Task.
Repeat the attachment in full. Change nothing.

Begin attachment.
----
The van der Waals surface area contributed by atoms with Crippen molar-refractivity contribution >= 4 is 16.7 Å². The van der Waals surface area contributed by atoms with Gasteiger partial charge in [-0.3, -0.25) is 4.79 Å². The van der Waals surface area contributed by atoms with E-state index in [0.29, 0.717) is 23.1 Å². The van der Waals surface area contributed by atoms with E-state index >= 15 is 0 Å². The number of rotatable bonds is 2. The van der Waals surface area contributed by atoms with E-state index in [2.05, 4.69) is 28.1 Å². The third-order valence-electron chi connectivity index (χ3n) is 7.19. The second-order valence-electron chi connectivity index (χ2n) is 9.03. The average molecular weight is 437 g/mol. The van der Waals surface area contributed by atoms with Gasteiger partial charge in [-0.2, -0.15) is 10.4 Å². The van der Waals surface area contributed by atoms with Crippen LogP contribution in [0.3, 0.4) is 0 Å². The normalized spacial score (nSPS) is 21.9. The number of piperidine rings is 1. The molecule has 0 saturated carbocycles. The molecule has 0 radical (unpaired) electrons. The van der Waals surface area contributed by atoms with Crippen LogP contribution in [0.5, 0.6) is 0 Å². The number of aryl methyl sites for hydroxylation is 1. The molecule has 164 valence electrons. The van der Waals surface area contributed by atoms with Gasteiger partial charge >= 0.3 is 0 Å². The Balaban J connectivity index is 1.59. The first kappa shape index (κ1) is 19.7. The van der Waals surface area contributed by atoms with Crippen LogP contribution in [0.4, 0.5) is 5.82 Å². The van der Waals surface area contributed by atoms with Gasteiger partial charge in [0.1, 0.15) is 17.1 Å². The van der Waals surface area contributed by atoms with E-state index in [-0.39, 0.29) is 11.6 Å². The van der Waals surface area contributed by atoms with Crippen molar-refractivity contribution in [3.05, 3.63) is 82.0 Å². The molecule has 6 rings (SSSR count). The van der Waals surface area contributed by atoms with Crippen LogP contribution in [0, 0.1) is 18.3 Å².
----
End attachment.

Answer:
The van der Waals surface area contributed by atoms with Crippen molar-refractivity contribution >= 4 is 16.7 Å². The van der Waals surface area contributed by atoms with Gasteiger partial charge in [-0.3, -0.25) is 4.79 Å². The van der Waals surface area contributed by atoms with E-state index in [0.29, 0.717) is 23.1 Å². The van der Waals surface area contributed by atoms with E-state index >= 15 is 0 Å². The number of rotatable bonds is 2. The van der Waals surface area contributed by atoms with E-state index in [2.05, 4.69) is 28.1 Å². The third-order valence-electron chi connectivity index (χ3n) is 7.19. The second-order valence-electron chi connectivity index (χ2n) is 9.03. The average molecular weight is 437 g/mol. The van der Waals surface area contributed by atoms with Gasteiger partial charge in [-0.2, -0.15) is 10.4 Å². The van der Waals surface area contributed by atoms with Crippen LogP contribution in [0.3, 0.4) is 0 Å². The normalized spacial score (nSPS) is 21.9. The number of piperidine rings is 1. The molecule has 0 saturated carbocycles. The molecule has 0 radical (unpaired) electrons. The van der Waals surface area contributed by atoms with Crippen LogP contribution in [0.5, 0.6) is 0 Å². The number of aryl methyl sites for hydroxylation is 1. The molecule has 164 valence electrons. The van der Waals surface area contributed by atoms with Gasteiger partial charge >= 0.3 is 0 Å². The Balaban J connectivity index is 1.59. The first kappa shape index (κ1) is 19.7. The van der Waals surface area contributed by atoms with Crippen LogP contribution in [0.4, 0.5) is 5.82 Å². The van der Waals surface area contributed by atoms with Gasteiger partial charge in [0.1, 0.15) is 17.1 Å². The van der Waals surface area contributed by atoms with E-state index in [-0.39, 0.29) is 11.6 Å². The van der Waals surface area contributed by atoms with Crippen molar-refractivity contribution in [3.05, 3.63) is 82.0 Å². The molecule has 6 rings (SSSR count). The van der Waals surface area contributed by atoms with Crippen LogP contribution in [0, 0.1) is 18.3 Å².